And believe me, I try!

And if anyone can beat death, Art, it's you. Make Death laugh the way you make me laugh, and even an old pegleg like yourself can run away....

My Book Report For June

Usually, I use the "Recommended Reading" in my side bar (------->) in my posts to flesh out some idea I've got in my head that month.

This month, I've devoted my Recommended Reading to a book who's subject is rarely talked about: The American Penal System.

CONNED: How Millions Went to Prison, Lost the Vote, and Helped Send George W. Bush to the White House
© 2006, Sasha Abramsky
The New Press

Imagine, for a moment, that you are smoking a joint that you've just rolled from a key you've copped off your buddy (for some of you, this may not be much of a stretch at this particular moment). A knock comes on your door. You open it, and in walks a gaggle of police officers. You are arrested, and taken to jail.

Your lawyer, a tireless but overburdened fellow, comes to you with the prosecutor's offer: plead guilty to a lower felony possession charge, tell them where you got the pot, and they won't press the higher charge of possession with intent to distribute, which carries jail time.

You agree, narc on your buddy, and are sentenced to six months' probation and 2 years on parole.

Did you know that, in some states, you've just lost your right to vote permanently? And in others, your right to vote will now be hidden at the bottom of some drawer in a filing cabinet in the bowels of a half-vacated office building, never to be seen again unless you yourself go find it?

This is the theme of "Conned: How Millions Went to Prison, Lost the Vote, and Helped Send George W. Bush to the White House", Sasha Abramsky's new book about the American penal system.

In 1973, the American penal system held 400,000 prisoners. By 2005, no fewer than 2.2 million people, men and women, black, white and Hispanic, were serving time for crimes committed. This is a staggering number. In fact, 2.2 million exceeds any other country on the planet, including China, whose population is four times that of the US.

That's not "per capita" or rate of people imprisoned per hundred thousands of population. There are more people in the prison in the United States, population roughly 290 million, than in China, population 1.3 billion.

In addition, there are currently another seven million or so in other forms of the penal system: on parole, or probation.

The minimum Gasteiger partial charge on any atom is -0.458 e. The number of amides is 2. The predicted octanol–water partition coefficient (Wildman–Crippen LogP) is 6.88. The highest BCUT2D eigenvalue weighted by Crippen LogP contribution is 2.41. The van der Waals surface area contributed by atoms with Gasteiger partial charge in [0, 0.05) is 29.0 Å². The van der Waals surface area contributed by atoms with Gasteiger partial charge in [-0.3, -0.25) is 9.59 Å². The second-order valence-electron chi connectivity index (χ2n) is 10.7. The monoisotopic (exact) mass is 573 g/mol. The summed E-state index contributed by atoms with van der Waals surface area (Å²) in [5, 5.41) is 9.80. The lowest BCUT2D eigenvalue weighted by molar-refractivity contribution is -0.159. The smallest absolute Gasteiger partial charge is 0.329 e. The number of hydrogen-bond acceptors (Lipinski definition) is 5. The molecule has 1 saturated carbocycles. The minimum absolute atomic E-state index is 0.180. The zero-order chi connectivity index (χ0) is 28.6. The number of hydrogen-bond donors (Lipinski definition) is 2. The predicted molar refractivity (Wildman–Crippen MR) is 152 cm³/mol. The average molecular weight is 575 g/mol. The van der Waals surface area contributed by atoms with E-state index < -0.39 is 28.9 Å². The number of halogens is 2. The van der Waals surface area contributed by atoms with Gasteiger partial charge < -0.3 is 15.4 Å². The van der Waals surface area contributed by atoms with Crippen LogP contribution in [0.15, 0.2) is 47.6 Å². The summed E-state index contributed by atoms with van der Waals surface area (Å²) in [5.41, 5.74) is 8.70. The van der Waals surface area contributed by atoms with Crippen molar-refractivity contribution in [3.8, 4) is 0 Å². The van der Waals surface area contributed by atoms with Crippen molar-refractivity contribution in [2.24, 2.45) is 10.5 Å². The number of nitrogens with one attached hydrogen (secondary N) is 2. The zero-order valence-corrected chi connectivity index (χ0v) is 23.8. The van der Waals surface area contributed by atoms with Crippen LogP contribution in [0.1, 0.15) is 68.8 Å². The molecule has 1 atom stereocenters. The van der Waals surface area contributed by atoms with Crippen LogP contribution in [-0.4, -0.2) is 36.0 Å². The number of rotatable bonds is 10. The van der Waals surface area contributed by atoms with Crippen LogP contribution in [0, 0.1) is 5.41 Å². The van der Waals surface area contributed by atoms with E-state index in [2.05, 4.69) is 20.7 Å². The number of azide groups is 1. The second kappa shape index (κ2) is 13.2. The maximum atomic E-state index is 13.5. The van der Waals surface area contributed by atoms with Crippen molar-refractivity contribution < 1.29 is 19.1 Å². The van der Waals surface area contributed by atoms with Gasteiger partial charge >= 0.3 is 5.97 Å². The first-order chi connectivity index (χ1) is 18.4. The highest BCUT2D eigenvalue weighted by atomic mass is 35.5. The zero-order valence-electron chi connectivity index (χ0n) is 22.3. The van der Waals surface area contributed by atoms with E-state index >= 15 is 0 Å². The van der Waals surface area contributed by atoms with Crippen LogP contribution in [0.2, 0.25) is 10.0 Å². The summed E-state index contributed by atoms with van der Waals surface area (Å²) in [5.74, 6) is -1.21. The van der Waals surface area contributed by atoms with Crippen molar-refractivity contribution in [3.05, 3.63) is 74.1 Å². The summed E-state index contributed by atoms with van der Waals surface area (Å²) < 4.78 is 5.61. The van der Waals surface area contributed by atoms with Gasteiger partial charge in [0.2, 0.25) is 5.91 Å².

On Wednesday, the vote to reaffirm the Voting Rights Act of 1965 was put off because Congresscritters from Southern states bridled at the fact that they were singled out for closer scrutiny under that law. Once you read "Conned," you will have a clearer insight into why that's true, and why it's correct to do so.

After the 2000 elections, we heard all about the hanging chads and the butterfly ballots and the 327 vote margin in Florida. What we didn't hear is that 400,000 people were wrongly disenfranchised of their votes. If even one percent of them had voted and if you allow the most extreme case, then this vote would have broken 60-40 Democrat, and Al Gore would have won Florida by 2,000 votes, never mind that he would have won several other states who subsequently modified their disenfranchisement policies. And you wouldn't have hanging chads or Pat Buchanan receiving Gore votes to talk about.

More than 4 million Americans currently have lost the right to vote. In some places, notably in the South, one in three black men have lost that right. And while the situation nationally has gotten better since the 2000 elections, in the South, it has actually gotten harder to regain the vote, and as such, because criminal justice tends to be skewed against blacks and other minorities, it has effectively disenfranchised people on racial grounds.

The argument can be made that felons (the Neo-Con term for "nigger") deserve to lose their vote: after all, they have broken the social contract. But the American penal system is nominally designed to put a person in the position of having "paid his debt to society." Clearly, as Abramsky's research has proven beyond a shadow of a doubt, this is not the case at all.